Functional Areas of Human Resources Management
The human resource management field encompasses five functional areas. Some companies hire specialists who work only in one particular area under the guidance of a director of manager, while others utilize HR professionals who work as generalists. People who have generalist roles perform tasks across several -- or even all -- of the different functional areas.
Staffing involves determining personnel needs, recruiting candidates and screening applicants. Duties may include creating job postings, determining where to advertise open positions, tracking applicant flow data, conducting interviews, and administering and interpreting skill assessments. In some cases, HR personnel make final decisions about which applicant to hire, while in others they narrow down the field to qualified applicants so that supervisors can make the final selection.
HR professionals who work in staffing must be knowledgeable about equal employment opportunity requirements so they can ensure that the company’s recruitment process is free from all forms of discrimination.
The total rewards area of human resource management is sometimes referred to as compensation and benefits. This aspect of the field focuses on both direct compensation, which refers to wages and bonuses paid to employees, and indirect compensation, which refers to benefits made available to members of the workforce.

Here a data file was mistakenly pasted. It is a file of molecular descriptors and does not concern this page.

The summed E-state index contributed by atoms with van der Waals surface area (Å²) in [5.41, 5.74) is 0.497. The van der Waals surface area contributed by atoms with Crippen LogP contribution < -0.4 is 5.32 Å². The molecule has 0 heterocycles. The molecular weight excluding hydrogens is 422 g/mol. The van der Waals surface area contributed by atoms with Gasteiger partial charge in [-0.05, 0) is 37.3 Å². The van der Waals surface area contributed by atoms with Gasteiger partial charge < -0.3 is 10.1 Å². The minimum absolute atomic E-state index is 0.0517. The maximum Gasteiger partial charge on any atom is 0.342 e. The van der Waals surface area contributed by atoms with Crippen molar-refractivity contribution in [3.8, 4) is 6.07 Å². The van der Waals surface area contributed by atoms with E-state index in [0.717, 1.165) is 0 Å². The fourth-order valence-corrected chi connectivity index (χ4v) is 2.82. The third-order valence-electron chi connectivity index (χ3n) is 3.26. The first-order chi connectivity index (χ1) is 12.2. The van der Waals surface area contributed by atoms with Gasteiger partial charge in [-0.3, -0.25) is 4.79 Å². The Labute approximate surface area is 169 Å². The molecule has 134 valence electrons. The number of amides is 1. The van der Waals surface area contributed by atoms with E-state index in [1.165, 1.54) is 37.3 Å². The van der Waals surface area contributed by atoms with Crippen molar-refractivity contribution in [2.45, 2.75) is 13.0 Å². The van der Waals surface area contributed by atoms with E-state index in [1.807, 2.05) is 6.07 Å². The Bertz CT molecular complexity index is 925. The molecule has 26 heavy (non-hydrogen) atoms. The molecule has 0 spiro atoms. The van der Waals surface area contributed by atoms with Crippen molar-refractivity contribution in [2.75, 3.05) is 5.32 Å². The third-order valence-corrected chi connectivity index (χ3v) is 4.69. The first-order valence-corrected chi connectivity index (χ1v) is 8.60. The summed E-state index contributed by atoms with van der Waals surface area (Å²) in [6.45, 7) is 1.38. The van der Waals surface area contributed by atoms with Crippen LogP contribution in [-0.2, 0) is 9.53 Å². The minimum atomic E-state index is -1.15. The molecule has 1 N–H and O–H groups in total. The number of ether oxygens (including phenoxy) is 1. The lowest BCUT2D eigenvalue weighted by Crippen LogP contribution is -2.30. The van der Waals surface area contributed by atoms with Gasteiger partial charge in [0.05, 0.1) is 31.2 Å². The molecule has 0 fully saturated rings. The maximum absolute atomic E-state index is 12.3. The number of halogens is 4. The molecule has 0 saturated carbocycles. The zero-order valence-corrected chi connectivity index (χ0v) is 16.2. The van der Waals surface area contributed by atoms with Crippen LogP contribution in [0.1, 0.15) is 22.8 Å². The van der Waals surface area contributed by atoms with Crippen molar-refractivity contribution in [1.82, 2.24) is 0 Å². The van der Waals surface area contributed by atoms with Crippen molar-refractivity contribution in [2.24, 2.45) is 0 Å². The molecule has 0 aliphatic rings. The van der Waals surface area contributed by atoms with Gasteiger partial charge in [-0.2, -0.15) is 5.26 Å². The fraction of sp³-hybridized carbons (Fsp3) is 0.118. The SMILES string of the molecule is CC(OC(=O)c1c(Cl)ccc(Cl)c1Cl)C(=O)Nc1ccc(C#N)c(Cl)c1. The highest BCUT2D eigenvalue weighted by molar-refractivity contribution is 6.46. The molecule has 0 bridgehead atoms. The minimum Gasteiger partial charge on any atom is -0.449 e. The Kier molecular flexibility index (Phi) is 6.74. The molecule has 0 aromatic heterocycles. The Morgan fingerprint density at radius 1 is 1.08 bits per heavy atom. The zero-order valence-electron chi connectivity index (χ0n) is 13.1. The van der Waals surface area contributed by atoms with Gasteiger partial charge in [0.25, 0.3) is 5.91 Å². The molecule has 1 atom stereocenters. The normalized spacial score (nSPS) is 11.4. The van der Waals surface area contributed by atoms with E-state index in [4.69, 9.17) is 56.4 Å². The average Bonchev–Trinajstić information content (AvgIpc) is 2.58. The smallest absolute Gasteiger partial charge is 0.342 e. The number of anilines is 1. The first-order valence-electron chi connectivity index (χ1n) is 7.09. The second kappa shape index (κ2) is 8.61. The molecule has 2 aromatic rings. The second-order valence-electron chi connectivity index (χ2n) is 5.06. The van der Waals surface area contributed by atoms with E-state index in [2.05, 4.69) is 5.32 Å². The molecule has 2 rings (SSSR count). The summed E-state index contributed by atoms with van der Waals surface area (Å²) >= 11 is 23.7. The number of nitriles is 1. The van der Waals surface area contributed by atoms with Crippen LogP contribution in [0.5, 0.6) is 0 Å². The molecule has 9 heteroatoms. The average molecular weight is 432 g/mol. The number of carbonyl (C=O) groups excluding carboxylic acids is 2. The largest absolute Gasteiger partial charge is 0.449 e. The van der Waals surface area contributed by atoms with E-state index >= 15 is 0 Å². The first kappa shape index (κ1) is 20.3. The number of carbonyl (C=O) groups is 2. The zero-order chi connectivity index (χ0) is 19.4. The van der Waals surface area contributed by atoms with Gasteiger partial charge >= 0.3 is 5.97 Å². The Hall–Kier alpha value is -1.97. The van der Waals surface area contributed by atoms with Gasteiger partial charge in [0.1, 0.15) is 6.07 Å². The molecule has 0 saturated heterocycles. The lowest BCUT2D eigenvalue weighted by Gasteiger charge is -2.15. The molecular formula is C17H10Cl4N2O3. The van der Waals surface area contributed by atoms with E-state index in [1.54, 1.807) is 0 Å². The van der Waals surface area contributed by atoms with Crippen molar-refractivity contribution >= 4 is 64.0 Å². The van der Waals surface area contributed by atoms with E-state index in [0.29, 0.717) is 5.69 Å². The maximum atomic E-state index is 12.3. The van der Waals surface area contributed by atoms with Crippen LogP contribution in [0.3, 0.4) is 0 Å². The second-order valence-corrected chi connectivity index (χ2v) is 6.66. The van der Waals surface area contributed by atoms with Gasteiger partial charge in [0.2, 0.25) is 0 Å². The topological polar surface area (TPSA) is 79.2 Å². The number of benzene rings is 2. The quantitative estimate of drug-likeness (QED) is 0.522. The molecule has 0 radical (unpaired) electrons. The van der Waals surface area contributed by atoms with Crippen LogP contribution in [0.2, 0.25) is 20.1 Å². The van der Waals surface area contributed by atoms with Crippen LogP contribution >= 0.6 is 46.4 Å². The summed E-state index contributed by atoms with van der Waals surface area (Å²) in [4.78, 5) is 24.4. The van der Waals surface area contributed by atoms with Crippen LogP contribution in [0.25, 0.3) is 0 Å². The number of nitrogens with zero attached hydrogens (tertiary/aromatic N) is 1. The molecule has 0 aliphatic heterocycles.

Payroll processing falls under this function, as does benefits administration. It involves making sure that employees are paid in a manner that is compliant with the Fair Labor Standards Act, that payroll taxes are withheld and filed properly, and that benefits enrollment procedures are handled properly.
The employee development aspect of human resource management is sometimes referred to as the training or workforce development function. It involves identifying areas where skill development is needed, either in terms of specific skills or knowledge that a particular individual needs to master or organization-wide training needs.
Training needs may be soft skills, like customer service, communication and leadership development, as well as technical skills such as computer skills and equipment operation capabilities. In some cases, HR professionals responsible for employee development provide instruction themselves, while in others they bring in trainers, send employees out to classes or source online or computer-based training programs that can be used.
The employee relations function of human resource management is focused on maintaining positive relations between the organization and members of its workforce. Duties that typically fall under the scope of this function involve morale management, rewards and recognition programs, performance appraisal procedures, verifying compliance with policies and procedures, complaint investigation and labor relations. Employee relations professionals typically work closely with members of the management team, lending support and assistance as needed.
Every company must provide a safe working environment for employees. The safety function ensures that the organization is compliant with Occupational Safety and Health Act requirements, as well as any other important safety-related tasks. It includes important functions like developing and enforcing safety policies and procedures, conducting safety audits, overseeing safety meetings and training, dealing with occupational injuries and illnesses, and handling accident reporting requirements.